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Happy 100th Milt Kahl!
March 22nd, 2009

Today March 22nd, marks the centennial of the birth of one of the world's greatest creators of the animators' art- Milt Kahl.

Floyd Bishop posted some great docu-clips on Kahl's life including an interview on the Frederator Blog-

Milt Kahl was beloved for his work, but by all accounts he was a difficult man to love.

Milt on his assistants:" When I fart, I expect them to say it smells like roses!!"

Milt on teaching animation:" Aww,...just F&%$*ING DRAW!"

Milt on retiring from Disneys:" I didn't retire, I F*&%$ing QUIT!"

Milt to Bakshi about an offer to work on Lord of the Rings:" Nah, if I wanted to keep doing SHIT I would have stayed at DISNEY!!

Even his peers among the Nine Old Men acknowledged Kahl along with Marc Davis the best draftsmen on their team.

He was cranky, blunt, at times coarse, but when he gave his friendship it was for real. And his work inspired generations of animators.

Art Babbitt told me Milt had a flawless style, but he could not put into words what he was exactly doing. His creative process was natural to him.

Richard Williams told me Milt is celebrated as a draftsman, but under appreciated as an actor. He had the extraordinary ability to boil the meaning of a scene down to two poses, free of all extraneous gesturing and confusion.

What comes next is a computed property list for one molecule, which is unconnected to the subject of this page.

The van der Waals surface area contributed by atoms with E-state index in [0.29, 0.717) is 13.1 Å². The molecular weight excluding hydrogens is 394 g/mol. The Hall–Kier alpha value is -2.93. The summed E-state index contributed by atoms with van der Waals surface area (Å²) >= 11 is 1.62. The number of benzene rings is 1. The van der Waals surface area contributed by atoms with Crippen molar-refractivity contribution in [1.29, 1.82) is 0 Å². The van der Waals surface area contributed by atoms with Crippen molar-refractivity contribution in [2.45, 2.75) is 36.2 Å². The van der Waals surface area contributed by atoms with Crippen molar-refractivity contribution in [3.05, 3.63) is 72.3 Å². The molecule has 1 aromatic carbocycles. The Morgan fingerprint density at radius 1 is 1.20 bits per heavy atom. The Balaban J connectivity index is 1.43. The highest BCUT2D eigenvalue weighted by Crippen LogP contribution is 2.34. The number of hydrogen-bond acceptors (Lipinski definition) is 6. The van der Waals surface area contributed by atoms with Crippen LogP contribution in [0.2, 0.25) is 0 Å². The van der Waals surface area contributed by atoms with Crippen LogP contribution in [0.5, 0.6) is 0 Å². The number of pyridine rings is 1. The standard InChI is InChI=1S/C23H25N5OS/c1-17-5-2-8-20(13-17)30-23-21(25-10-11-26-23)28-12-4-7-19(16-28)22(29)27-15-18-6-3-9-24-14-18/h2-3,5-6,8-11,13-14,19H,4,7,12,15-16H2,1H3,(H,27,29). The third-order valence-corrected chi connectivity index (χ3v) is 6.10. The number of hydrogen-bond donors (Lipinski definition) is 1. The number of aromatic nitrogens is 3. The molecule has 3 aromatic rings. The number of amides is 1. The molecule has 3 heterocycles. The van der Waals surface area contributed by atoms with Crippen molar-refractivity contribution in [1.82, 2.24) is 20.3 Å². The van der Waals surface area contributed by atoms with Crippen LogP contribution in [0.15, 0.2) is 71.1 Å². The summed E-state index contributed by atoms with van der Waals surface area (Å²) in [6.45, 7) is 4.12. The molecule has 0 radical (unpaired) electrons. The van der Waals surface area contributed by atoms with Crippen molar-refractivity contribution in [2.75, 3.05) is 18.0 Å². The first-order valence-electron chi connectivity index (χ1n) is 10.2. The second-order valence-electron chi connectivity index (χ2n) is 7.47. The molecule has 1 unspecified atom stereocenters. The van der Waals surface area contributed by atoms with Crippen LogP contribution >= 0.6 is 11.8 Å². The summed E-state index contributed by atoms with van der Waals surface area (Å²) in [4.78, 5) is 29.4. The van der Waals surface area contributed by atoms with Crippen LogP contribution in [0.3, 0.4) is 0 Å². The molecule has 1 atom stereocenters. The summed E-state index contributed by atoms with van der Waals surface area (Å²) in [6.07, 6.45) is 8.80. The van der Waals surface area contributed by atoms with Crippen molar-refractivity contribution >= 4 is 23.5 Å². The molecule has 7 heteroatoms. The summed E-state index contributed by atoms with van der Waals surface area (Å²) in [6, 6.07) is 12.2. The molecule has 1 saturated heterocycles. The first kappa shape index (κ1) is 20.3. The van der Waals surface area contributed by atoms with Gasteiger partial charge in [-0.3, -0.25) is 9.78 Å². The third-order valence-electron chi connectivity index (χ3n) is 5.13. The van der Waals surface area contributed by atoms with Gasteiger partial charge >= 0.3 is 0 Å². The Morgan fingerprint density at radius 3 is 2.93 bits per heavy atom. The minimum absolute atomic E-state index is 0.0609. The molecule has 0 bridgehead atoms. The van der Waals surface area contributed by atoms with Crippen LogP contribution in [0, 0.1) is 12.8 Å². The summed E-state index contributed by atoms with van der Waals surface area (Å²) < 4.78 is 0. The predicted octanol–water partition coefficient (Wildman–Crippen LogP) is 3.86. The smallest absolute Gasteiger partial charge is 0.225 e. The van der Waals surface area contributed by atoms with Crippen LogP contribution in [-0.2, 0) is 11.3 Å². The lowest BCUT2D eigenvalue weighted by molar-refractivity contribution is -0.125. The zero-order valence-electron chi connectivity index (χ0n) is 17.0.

Milt on himself:
“It’s a very difficult medium. Animation necessarily requires a pretty good draftsman, because you’ve got to turn things, to be able to draw well enough to turn things from every angle. You have to understand movement, which in itself is quite a study. You have to be an actor. You have to put on a performance, to be a showman, to be able to evaluate how good the entertainment is. You have to know what’s the best way of doing it, and have an appreciation of where it belongs in the picture. you have to be a pretty good story man. To be a really good animator, then, you have to be a jack-of-all-trades. I don’t mean to say that I’m all these things, but I try hard. I got accused over the years of being a fine draftsman. Actually, I don’t really draw that well. It’s just that I don’t stop trying as quickly. I keep at it. I happen to have high standards and I try to meet them. I have to struggle like hell to make a drawing look good.”

The Motion Picture Academy is preparing the next Marc Davis Lecture at the end of April to be a comprehensive salute to this cumudgeonly Old Master.

In our overloaded information age when the celebrities of the past slip silently into oblivion, some digital overlords presume to claim animators are a mere functionary between modeling and lighting. To that I am sure, Milt Kahl, the Olivier of Animators, The Mahler of Animators, would reply: GO F^%$#@*& !!!!!